Combined anterior cruciate ligament repair and anterolateral ligament internal brace augmentation : minimum 2-year patient-reported outcome measures

Hopper, Graeme P. and Aithie, Joanna M.S. and Jenkins, Joanne M. and Wilson, William T. and Mackay, Gordon M. (2020) Combined anterior cruciate ligament repair and anterolateral ligament internal brace augmentation : minimum 2-year patient-reported outcome measures. Orthopaedic Journal of Sports Medicine, 8 (12). 2325967120968557. (

[thumbnail of Hopper-etal-OJSM-2020-Combined-anterior-cruciate-ligament-repair-anterolateral-ligament]
Text. Filename: Hopper_etal_OJSM_2020_Combined_anterior_cruciate_ligament_repair_anterolateral_ligament.pdf
Final Published Version
License: Creative Commons Attribution-NonCommercial-NoDerivatives 4.0 logo

Download (3MB)| Preview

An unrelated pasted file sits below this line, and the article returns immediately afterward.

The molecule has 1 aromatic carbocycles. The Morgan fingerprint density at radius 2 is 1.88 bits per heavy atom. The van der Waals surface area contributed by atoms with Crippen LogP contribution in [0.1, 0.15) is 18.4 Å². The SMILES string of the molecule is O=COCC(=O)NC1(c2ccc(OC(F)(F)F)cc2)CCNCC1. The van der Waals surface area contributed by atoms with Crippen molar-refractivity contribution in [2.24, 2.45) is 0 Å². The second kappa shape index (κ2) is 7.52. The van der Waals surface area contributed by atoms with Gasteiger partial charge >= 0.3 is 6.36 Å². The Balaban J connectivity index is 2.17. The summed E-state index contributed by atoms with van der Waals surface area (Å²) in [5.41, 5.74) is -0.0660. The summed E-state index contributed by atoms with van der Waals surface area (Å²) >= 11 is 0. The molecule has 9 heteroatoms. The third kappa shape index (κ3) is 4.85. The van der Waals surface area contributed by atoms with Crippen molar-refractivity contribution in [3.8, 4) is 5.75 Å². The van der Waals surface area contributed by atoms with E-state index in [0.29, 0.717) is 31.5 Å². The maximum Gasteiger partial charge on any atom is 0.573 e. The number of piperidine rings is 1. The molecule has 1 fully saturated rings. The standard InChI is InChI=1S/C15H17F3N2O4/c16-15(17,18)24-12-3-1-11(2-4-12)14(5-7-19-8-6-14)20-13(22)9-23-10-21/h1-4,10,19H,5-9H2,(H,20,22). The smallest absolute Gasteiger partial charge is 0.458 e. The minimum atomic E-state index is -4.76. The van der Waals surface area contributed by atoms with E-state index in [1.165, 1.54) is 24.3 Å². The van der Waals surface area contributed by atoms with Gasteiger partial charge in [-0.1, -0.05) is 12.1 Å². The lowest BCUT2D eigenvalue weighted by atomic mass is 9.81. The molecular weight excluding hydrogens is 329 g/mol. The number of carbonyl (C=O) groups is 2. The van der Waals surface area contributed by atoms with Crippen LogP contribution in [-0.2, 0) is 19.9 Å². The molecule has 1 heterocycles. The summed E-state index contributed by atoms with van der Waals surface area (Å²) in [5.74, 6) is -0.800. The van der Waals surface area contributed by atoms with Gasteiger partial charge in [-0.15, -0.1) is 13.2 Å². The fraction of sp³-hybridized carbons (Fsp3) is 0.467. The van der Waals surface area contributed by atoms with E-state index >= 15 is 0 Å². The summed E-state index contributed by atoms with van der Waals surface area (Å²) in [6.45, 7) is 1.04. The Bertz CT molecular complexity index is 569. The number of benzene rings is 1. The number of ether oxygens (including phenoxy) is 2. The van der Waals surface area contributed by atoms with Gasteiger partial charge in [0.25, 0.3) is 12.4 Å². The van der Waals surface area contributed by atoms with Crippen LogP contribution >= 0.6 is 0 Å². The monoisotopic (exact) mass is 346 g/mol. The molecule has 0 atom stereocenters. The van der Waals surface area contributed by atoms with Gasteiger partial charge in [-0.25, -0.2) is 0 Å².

Background:The anterolateral ligament (ALL) contributes to anterolateral rotational stability of the knee. Internal bracing of the anterior cruciate ligament (ACL) and ALL reinforces the ligaments and encourages natural healing by protecting both during the healing phase and supporting early mobilization.Purpose/Hypothesis:To assess the 2-year patient-reported outcomes of combined ACL repair and ALL internal brace augmentation. We hypothesized that significant improvements in outcomes would be seen.Study Design:Case series; Level of evidence, 4.Methods:A total of 43 consecutive patients with acute proximal ACL ruptures were prospectively evaluated for a minimum of 2 years. The mean age at the time of surgery was 25.7 years (range, 13-56 years). Indications for the combined ACL/ALL procedure were associated Segond fractures, grade 3 pivot shift, or high levels of sporting activity. Patients with chronic ruptures or with multiligament injuries were excluded. The Knee injury and Osteoarthritis Outcome Score (KOOS), Western Ontario and McMaster Universities Osteoarthritis Index (WOMAC), visual analog scale (VAS) for pain, Veterans RAND 12-Item Health Survey (VR-12), and Marx activity scale were collected preoperatively and at 12 and 24 months postoperatively. Patients with any postoperative complications were identified at the time of this analysis.Results:The mean follow-up period was 44.8 months. Five patients were lost to follow-up, leaving 38 patients (88.4%) in the final analysis. The mean KOOS for Pain, Symptoms, Activities of Daily Living, Sport/Recreation, and Quality of Life improved from a respective 64.9, 58.6, 75.0, 33.7, and 28.9 preoperatively to 91.1, 81.8, 96.1, 82.8, and 74.3 at the 2-year follow-up ( P < .0001). The mean WOMAC scores for pain, stiffness, and function improved from 77.5, 65.3, and 75.0 preoperatively to 94.6, 88.6, and 96.0 at the 2-year follow-up ( P < .0001). The VAS pain score improved from 3.4 preoperatively to 0.7 at the 2-year follow-up, and the VR-12 physical score improved from 34.4 preoperatively to 52.7 at the 2-year follow-up ( P < .0001 for both ). However, the Marx activity score decreased from 13.3 preinjury to 10.6 at the 2-year follow-up ( P = .01). Two patients (5.3%) sustained a rerupture.Conclusion:Combined ACL repair and ALL internal brace augmentation demonstrated excellent outcomes in 94.7% of the study patients. Based on our experience with this cohort as well as our isolated ACL repair data, we suggest that high-risk patients with ACL ruptures have an additional ALL procedure to provide rotational stability.